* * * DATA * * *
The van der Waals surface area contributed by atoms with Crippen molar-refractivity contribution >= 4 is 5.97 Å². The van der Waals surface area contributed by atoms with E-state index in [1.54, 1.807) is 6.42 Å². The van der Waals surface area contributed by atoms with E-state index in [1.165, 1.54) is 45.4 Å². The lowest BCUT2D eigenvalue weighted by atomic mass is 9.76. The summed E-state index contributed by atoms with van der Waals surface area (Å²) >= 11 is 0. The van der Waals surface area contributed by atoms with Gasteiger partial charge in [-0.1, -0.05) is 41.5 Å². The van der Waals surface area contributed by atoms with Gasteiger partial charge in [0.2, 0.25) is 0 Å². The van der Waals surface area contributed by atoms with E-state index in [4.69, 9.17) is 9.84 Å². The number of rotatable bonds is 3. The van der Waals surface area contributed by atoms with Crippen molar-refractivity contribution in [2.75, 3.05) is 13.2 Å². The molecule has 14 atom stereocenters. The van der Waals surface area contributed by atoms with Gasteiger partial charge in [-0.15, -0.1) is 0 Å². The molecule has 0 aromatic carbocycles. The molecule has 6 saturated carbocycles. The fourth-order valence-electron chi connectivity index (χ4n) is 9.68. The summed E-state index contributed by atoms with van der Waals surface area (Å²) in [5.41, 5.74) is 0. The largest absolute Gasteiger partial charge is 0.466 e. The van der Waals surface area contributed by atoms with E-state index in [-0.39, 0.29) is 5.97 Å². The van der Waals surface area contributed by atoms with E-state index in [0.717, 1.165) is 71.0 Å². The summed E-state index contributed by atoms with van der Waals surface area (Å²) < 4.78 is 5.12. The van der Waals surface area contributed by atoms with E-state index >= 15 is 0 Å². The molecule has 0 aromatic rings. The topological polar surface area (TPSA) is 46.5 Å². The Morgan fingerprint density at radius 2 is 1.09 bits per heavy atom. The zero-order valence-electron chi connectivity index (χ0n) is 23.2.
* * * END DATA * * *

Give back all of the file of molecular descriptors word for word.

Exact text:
The van der Waals surface area contributed by atoms with Crippen molar-refractivity contribution >= 4 is 5.97 Å². The van der Waals surface area contributed by atoms with E-state index in [1.54, 1.807) is 6.42 Å². The van der Waals surface area contributed by atoms with E-state index in [1.165, 1.54) is 45.4 Å². The lowest BCUT2D eigenvalue weighted by atomic mass is 9.76. The summed E-state index contributed by atoms with van der Waals surface area (Å²) >= 11 is 0. The van der Waals surface area contributed by atoms with Gasteiger partial charge in [-0.1, -0.05) is 41.5 Å². The van der Waals surface area contributed by atoms with Gasteiger partial charge in [0.2, 0.25) is 0 Å². The van der Waals surface area contributed by atoms with E-state index in [4.69, 9.17) is 9.84 Å². The number of rotatable bonds is 3. The van der Waals surface area contributed by atoms with Crippen molar-refractivity contribution in [2.75, 3.05) is 13.2 Å². The molecule has 14 atom stereocenters. The van der Waals surface area contributed by atoms with Gasteiger partial charge in [-0.15, -0.1) is 0 Å². The molecule has 0 aromatic carbocycles. The molecule has 6 saturated carbocycles. The fourth-order valence-electron chi connectivity index (χ4n) is 9.68. The summed E-state index contributed by atoms with van der Waals surface area (Å²) in [5.41, 5.74) is 0. The largest absolute Gasteiger partial charge is 0.466 e. The van der Waals surface area contributed by atoms with E-state index in [-0.39, 0.29) is 5.97 Å². The van der Waals surface area contributed by atoms with E-state index in [0.717, 1.165) is 71.0 Å². The summed E-state index contributed by atoms with van der Waals surface area (Å²) < 4.78 is 5.12. The van der Waals surface area contributed by atoms with E-state index >= 15 is 0 Å². The molecule has 0 aromatic rings. The topological polar surface area (TPSA) is 46.5 Å². The Morgan fingerprint density at radius 2 is 1.09 bits per heavy atom. The zero-order valence-electron chi connectivity index (χ0n) is 23.2.